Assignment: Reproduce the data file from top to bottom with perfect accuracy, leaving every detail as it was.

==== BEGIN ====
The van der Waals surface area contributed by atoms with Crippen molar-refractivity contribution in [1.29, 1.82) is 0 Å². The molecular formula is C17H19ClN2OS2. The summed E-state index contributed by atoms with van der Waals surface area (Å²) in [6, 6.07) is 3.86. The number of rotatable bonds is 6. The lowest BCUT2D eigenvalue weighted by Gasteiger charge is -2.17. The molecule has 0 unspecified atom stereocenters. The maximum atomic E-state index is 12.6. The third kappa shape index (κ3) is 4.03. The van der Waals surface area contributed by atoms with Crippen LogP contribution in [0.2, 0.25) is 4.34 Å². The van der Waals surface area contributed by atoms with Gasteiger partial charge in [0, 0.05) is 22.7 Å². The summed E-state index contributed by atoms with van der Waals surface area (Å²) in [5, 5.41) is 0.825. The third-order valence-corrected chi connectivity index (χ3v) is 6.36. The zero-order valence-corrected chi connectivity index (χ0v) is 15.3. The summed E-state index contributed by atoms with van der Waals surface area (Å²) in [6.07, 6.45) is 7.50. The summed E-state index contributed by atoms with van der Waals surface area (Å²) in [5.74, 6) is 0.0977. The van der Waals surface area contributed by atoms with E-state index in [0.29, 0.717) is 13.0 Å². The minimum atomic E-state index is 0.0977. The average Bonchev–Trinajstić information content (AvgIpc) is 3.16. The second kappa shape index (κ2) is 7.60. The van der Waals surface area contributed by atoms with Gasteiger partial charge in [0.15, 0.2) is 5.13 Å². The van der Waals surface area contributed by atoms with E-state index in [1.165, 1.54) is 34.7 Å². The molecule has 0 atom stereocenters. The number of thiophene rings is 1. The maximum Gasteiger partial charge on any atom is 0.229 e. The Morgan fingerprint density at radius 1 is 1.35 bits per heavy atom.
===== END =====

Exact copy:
The van der Waals surface area contributed by atoms with Crippen molar-refractivity contribution in [1.29, 1.82) is 0 Å². The molecular formula is C17H19ClN2OS2. The summed E-state index contributed by atoms with van der Waals surface area (Å²) in [6, 6.07) is 3.86. The number of rotatable bonds is 6. The lowest BCUT2D eigenvalue weighted by Gasteiger charge is -2.17. The molecule has 0 unspecified atom stereocenters. The maximum atomic E-state index is 12.6. The third kappa shape index (κ3) is 4.03. The van der Waals surface area contributed by atoms with Crippen LogP contribution in [0.2, 0.25) is 4.34 Å². The van der Waals surface area contributed by atoms with Gasteiger partial charge in [0, 0.05) is 22.7 Å². The summed E-state index contributed by atoms with van der Waals surface area (Å²) in [5, 5.41) is 0.825. The third-order valence-corrected chi connectivity index (χ3v) is 6.36. The zero-order valence-corrected chi connectivity index (χ0v) is 15.3. The summed E-state index contributed by atoms with van der Waals surface area (Å²) in [6.07, 6.45) is 7.50. The summed E-state index contributed by atoms with van der Waals surface area (Å²) in [5.74, 6) is 0.0977. The van der Waals surface area contributed by atoms with E-state index in [0.29, 0.717) is 13.0 Å². The minimum atomic E-state index is 0.0977. The average Bonchev–Trinajstić information content (AvgIpc) is 3.16. The second kappa shape index (κ2) is 7.60. The van der Waals surface area contributed by atoms with Gasteiger partial charge in [0.15, 0.2) is 5.13 Å². The van der Waals surface area contributed by atoms with E-state index in [1.165, 1.54) is 34.7 Å². The molecule has 0 atom stereocenters. The number of thiophene rings is 1. The maximum Gasteiger partial charge on any atom is 0.229 e. The Morgan fingerprint density at radius 1 is 1.35 bits per heavy atom.